Salcombe Hill camping site - article in Sidmouth Herald, 3 Jan 2014.

This article hints at possible legal action to challenge the decision by EDDC to grant a licence to FolkWeek for their new campsite. The threat of legal action seems unlikely to come to anything.

Logically, since the major risk to residents and attendees may be from inadequate traffic arrangements and given that no details were made available to the meeting on 10 December, an appeal might be thought worthwhile. But DCC is apparently not a statutory consultee for the EDDC process and the 'approval' from DCC may have been from a junior official who was unfamiliar with both the amount of pedestrian and vehicular traffic that FolkWeek produces and the dangerous nature of the roads in question.

We have the position (apparently) that EDDC can grant a licence despite that major safety concerns may not have been adequately addressed and despite that the remit of EDDC is to include public safety! This inadequate system probably keeps bureaucrats in comfortable jobs shuffling paper around while out in the real world, festival attendees (and the reputation of the festival) can be subjected to risks that are easily foreseen.

As is normal in 'public service', as long as all the boxes are ticked, procedures are followed to the letter and their pensions continue to accumulate wealth, the staff of our local councils will be contented!

What needs to change is that events of this type should need to show a competent and detailed traffic management plan as an integral part of any licensing procedures. If multiple injuries or fatalities result as a consequence of inadequate planning or arrangements, an inquest or other inquiry might suggest changes.

This is the usual tedious way that Councils are forced to adopt revised procedures in the best interests of the people whom they purport to serve.

FolkWeek plan set for court challenge

OBJECTORS plan to challenge in court a decision to grant a licence for Sidmouth FolkWeek's main base to move to Salcombe Hill.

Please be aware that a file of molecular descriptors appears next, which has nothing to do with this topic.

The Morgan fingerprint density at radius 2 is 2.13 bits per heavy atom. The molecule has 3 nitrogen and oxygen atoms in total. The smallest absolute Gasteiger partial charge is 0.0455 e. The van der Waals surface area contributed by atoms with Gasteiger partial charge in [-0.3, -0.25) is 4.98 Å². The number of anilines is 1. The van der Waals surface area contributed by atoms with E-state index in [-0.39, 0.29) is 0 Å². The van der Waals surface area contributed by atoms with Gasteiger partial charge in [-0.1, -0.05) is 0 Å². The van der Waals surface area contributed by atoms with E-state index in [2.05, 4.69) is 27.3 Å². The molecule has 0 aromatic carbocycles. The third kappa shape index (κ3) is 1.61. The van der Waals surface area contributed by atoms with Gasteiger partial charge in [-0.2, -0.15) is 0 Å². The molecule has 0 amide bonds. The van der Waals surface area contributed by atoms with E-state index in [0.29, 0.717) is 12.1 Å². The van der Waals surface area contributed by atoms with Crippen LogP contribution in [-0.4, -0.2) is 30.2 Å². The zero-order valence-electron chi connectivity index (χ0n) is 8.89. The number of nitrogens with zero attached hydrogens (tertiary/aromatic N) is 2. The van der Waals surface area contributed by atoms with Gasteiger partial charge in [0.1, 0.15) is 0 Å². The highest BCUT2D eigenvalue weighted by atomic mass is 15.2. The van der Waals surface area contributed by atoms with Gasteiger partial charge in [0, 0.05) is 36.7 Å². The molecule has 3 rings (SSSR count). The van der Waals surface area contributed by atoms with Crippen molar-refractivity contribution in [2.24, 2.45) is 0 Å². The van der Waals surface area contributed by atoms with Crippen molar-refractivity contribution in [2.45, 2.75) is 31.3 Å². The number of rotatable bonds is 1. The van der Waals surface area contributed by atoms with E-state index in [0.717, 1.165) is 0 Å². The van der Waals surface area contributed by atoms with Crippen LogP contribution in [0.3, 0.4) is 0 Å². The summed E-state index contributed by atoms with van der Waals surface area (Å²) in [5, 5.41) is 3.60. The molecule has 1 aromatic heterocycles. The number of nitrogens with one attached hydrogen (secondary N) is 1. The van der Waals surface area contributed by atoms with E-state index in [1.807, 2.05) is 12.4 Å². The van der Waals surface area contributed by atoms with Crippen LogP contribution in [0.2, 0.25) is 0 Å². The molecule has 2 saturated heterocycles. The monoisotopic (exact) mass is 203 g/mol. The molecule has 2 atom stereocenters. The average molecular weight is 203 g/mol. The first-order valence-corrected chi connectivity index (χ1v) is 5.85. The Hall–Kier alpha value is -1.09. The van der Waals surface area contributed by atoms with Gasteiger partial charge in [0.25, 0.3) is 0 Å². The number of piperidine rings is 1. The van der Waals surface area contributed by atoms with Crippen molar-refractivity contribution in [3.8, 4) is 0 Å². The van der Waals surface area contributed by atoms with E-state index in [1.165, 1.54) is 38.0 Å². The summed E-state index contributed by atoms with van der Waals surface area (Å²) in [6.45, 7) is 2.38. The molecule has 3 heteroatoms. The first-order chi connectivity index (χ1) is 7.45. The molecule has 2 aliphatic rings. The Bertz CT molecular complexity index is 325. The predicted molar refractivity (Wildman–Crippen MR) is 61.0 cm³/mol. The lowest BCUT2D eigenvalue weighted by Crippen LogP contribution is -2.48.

An anonymous letter sent to the Herald says residents have launched a formal complaint with East Devon District Council (EDDC) alleging 'procedural irregularities and bias' in its decision. Event organisers last month told a licensing committee that a traffic management plan had been approved by Devon County Council (DCC) the previous day, but it could not be presented at the meeting as it had not been finalised.

Protestors said approving the application without it was 'disgraceful' and claim the rules were 'completely ignored'. They say this could be enough to overturn the decision - and even take it before magistrates.

An EDDC spokesman said: "Traffic management issues were undoubtedly of concern to Salcombe Hill residents making representations against the grant of the licence. Although DCC is not a statutory consultee on licensing applications, the applicant needs to work with DCC on traffic management issues."

"There is no legal requirement for a formal, written documented traffic management plan to be available to the licensing subcommittee at the time of the hearing. The licensing subcommittee was aware DCC considered the traffic proposals fit for purpose.

"The formal traffic management plan will be lodged with EDDC in advance of FolkWeek, in line with the normal approach to event management. The Licensing Act provides for an appeal to the Magistrates' Court by local residents who lodged objections before the hearing took place."

FolkWeek organisers plan to move from their long-standing base at Bulverton to Salcombe Hill to allow the festival to expand and continue to compete with other events. The new 13-acre site has been granted a licence to provide entertainment and refreshment into the early hours to 1,500 revellers.

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